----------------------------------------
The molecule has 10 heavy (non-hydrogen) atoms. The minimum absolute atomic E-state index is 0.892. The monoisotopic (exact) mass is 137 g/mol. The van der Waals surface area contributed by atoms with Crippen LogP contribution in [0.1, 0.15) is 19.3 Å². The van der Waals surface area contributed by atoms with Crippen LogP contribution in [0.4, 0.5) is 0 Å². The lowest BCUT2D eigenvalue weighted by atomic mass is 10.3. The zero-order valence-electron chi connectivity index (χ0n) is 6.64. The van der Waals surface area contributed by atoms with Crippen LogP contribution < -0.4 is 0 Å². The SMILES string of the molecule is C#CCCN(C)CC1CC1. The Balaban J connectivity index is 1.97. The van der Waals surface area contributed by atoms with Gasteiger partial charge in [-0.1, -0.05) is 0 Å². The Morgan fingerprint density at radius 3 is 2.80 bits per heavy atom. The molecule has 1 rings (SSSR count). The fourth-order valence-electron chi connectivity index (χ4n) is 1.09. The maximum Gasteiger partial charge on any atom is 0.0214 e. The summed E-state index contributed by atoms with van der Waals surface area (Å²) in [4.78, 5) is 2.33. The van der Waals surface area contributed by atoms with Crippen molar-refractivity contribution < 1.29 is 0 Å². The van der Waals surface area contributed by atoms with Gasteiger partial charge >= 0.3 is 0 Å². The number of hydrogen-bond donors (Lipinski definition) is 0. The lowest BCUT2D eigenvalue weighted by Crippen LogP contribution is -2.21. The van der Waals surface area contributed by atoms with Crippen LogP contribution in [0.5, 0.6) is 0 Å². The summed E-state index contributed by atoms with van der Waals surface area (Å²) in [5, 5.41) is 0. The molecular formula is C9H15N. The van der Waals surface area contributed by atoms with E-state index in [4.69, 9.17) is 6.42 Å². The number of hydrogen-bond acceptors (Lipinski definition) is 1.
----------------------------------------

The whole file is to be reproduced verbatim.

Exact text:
The molecule has 10 heavy (non-hydrogen) atoms. The minimum absolute atomic E-state index is 0.892. The monoisotopic (exact) mass is 137 g/mol. The van der Waals surface area contributed by atoms with Crippen LogP contribution in [0.1, 0.15) is 19.3 Å². The van der Waals surface area contributed by atoms with Crippen LogP contribution in [0.4, 0.5) is 0 Å². The lowest BCUT2D eigenvalue weighted by atomic mass is 10.3. The zero-order valence-electron chi connectivity index (χ0n) is 6.64. The van der Waals surface area contributed by atoms with Crippen LogP contribution < -0.4 is 0 Å². The SMILES string of the molecule is C#CCCN(C)CC1CC1. The Balaban J connectivity index is 1.97. The van der Waals surface area contributed by atoms with Gasteiger partial charge in [-0.1, -0.05) is 0 Å². The Morgan fingerprint density at radius 3 is 2.80 bits per heavy atom. The molecule has 1 rings (SSSR count). The fourth-order valence-electron chi connectivity index (χ4n) is 1.09. The maximum Gasteiger partial charge on any atom is 0.0214 e. The summed E-state index contributed by atoms with van der Waals surface area (Å²) in [4.78, 5) is 2.33. The van der Waals surface area contributed by atoms with Crippen molar-refractivity contribution < 1.29 is 0 Å². The van der Waals surface area contributed by atoms with Gasteiger partial charge >= 0.3 is 0 Å². The number of hydrogen-bond donors (Lipinski definition) is 0. The lowest BCUT2D eigenvalue weighted by Crippen LogP contribution is -2.21. The van der Waals surface area contributed by atoms with Crippen LogP contribution in [0.5, 0.6) is 0 Å². The summed E-state index contributed by atoms with van der Waals surface area (Å²) in [5, 5.41) is 0. The molecular formula is C9H15N. The van der Waals surface area contributed by atoms with E-state index in [4.69, 9.17) is 6.42 Å². The number of hydrogen-bond acceptors (Lipinski definition) is 1.